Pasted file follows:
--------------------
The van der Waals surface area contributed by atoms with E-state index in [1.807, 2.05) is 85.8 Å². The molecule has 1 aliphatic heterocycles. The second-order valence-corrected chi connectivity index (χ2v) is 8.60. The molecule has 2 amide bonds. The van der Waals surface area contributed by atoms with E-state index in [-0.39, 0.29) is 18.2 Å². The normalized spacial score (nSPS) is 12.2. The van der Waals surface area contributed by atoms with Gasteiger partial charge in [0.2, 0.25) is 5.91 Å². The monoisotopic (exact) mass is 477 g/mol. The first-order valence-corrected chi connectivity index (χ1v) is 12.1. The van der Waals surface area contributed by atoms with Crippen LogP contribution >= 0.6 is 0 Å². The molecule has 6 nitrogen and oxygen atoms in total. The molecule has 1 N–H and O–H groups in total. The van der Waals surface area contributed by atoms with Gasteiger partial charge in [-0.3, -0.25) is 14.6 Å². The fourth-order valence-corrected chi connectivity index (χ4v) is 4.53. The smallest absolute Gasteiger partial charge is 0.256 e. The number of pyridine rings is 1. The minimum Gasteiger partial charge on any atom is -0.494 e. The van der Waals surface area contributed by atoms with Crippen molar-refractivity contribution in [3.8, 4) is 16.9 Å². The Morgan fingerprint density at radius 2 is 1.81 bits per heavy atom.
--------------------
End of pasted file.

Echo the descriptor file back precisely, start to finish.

The van der Waals surface area contributed by atoms with E-state index in [1.807, 2.05) is 85.8 Å². The molecule has 1 aliphatic heterocycles. The second-order valence-corrected chi connectivity index (χ2v) is 8.60. The molecule has 2 amide bonds. The van der Waals surface area contributed by atoms with E-state index in [-0.39, 0.29) is 18.2 Å². The normalized spacial score (nSPS) is 12.2. The van der Waals surface area contributed by atoms with Gasteiger partial charge in [0.2, 0.25) is 5.91 Å². The monoisotopic (exact) mass is 477 g/mol. The first-order valence-corrected chi connectivity index (χ1v) is 12.1. The van der Waals surface area contributed by atoms with Crippen LogP contribution >= 0.6 is 0 Å². The molecule has 6 nitrogen and oxygen atoms in total. The molecule has 1 N–H and O–H groups in total. The van der Waals surface area contributed by atoms with Gasteiger partial charge in [-0.3, -0.25) is 14.6 Å². The fourth-order valence-corrected chi connectivity index (χ4v) is 4.53. The smallest absolute Gasteiger partial charge is 0.256 e. The number of pyridine rings is 1. The minimum Gasteiger partial charge on any atom is -0.494 e. The van der Waals surface area contributed by atoms with Crippen molar-refractivity contribution in [3.8, 4) is 16.9 Å². The Morgan fingerprint density at radius 2 is 1.81 bits per heavy atom.